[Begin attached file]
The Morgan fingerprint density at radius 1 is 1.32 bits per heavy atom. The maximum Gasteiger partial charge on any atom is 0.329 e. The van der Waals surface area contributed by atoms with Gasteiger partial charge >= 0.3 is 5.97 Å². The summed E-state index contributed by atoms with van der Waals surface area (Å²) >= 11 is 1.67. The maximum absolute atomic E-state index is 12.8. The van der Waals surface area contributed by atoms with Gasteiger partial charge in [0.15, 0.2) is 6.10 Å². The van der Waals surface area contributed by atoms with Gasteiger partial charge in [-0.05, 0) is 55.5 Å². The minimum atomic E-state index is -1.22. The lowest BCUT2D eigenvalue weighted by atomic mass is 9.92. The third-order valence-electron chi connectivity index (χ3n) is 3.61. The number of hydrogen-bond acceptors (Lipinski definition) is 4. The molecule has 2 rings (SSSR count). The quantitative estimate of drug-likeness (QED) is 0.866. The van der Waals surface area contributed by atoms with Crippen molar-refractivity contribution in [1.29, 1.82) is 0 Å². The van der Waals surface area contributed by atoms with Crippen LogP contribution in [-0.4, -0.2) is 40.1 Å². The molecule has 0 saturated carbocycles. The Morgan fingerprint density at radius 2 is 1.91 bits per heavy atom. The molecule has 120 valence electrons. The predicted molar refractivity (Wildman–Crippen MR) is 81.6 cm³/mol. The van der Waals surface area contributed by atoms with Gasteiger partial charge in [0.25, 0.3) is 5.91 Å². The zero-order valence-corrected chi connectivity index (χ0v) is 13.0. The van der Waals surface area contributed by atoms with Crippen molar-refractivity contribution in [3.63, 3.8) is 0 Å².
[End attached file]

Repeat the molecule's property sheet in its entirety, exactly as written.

The Morgan fingerprint density at radius 1 is 1.32 bits per heavy atom. The maximum Gasteiger partial charge on any atom is 0.329 e. The van der Waals surface area contributed by atoms with Gasteiger partial charge >= 0.3 is 5.97 Å². The summed E-state index contributed by atoms with van der Waals surface area (Å²) >= 11 is 1.67. The maximum absolute atomic E-state index is 12.8. The van der Waals surface area contributed by atoms with Gasteiger partial charge in [0.15, 0.2) is 6.10 Å². The van der Waals surface area contributed by atoms with Gasteiger partial charge in [-0.05, 0) is 55.5 Å². The minimum atomic E-state index is -1.22. The lowest BCUT2D eigenvalue weighted by atomic mass is 9.92. The third-order valence-electron chi connectivity index (χ3n) is 3.61. The number of hydrogen-bond acceptors (Lipinski definition) is 4. The molecule has 2 rings (SSSR count). The quantitative estimate of drug-likeness (QED) is 0.866. The van der Waals surface area contributed by atoms with Crippen molar-refractivity contribution in [1.29, 1.82) is 0 Å². The van der Waals surface area contributed by atoms with Crippen LogP contribution in [-0.4, -0.2) is 40.1 Å². The molecule has 0 saturated carbocycles. The Morgan fingerprint density at radius 2 is 1.91 bits per heavy atom. The molecule has 120 valence electrons. The predicted molar refractivity (Wildman–Crippen MR) is 81.6 cm³/mol. The van der Waals surface area contributed by atoms with Gasteiger partial charge in [0.25, 0.3) is 5.91 Å². The zero-order valence-corrected chi connectivity index (χ0v) is 13.0. The van der Waals surface area contributed by atoms with Crippen molar-refractivity contribution in [3.63, 3.8) is 0 Å².